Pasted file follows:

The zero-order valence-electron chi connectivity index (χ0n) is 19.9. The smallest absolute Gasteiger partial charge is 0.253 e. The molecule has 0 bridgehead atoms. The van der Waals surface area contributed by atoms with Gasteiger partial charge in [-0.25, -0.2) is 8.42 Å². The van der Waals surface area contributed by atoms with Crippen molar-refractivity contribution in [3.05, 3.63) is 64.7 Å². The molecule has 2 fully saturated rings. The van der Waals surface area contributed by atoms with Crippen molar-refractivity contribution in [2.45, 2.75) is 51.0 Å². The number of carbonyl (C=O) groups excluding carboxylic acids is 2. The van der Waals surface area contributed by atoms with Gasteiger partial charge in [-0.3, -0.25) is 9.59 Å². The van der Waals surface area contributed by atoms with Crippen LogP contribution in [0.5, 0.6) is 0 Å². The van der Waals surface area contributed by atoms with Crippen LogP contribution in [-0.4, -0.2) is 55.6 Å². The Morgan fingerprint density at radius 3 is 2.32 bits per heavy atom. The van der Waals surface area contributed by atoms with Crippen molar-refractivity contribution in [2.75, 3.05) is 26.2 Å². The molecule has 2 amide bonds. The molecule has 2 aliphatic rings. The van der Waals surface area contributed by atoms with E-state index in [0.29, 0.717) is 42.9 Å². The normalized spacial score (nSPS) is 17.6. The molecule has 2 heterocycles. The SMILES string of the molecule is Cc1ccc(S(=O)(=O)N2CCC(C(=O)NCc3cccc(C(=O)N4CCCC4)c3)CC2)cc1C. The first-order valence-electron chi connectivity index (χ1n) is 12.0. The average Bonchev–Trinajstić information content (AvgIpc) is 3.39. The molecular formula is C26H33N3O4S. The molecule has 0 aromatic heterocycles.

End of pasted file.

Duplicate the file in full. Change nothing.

The zero-order valence-electron chi connectivity index (χ0n) is 19.9. The smallest absolute Gasteiger partial charge is 0.253 e. The molecule has 0 bridgehead atoms. The van der Waals surface area contributed by atoms with Gasteiger partial charge in [-0.25, -0.2) is 8.42 Å². The van der Waals surface area contributed by atoms with Crippen molar-refractivity contribution in [3.05, 3.63) is 64.7 Å². The molecule has 2 fully saturated rings. The van der Waals surface area contributed by atoms with Crippen molar-refractivity contribution in [2.45, 2.75) is 51.0 Å². The number of carbonyl (C=O) groups excluding carboxylic acids is 2. The van der Waals surface area contributed by atoms with Gasteiger partial charge in [-0.3, -0.25) is 9.59 Å². The van der Waals surface area contributed by atoms with Crippen LogP contribution in [0.5, 0.6) is 0 Å². The van der Waals surface area contributed by atoms with Crippen LogP contribution in [-0.4, -0.2) is 55.6 Å². The Morgan fingerprint density at radius 3 is 2.32 bits per heavy atom. The van der Waals surface area contributed by atoms with Crippen molar-refractivity contribution in [2.75, 3.05) is 26.2 Å². The molecule has 2 amide bonds. The molecule has 2 aliphatic rings. The van der Waals surface area contributed by atoms with E-state index in [0.29, 0.717) is 42.9 Å². The normalized spacial score (nSPS) is 17.6. The molecule has 2 heterocycles. The SMILES string of the molecule is Cc1ccc(S(=O)(=O)N2CCC(C(=O)NCc3cccc(C(=O)N4CCCC4)c3)CC2)cc1C. The first-order valence-electron chi connectivity index (χ1n) is 12.0. The average Bonchev–Trinajstić information content (AvgIpc) is 3.39. The molecular formula is C26H33N3O4S. The molecule has 0 aromatic heterocycles.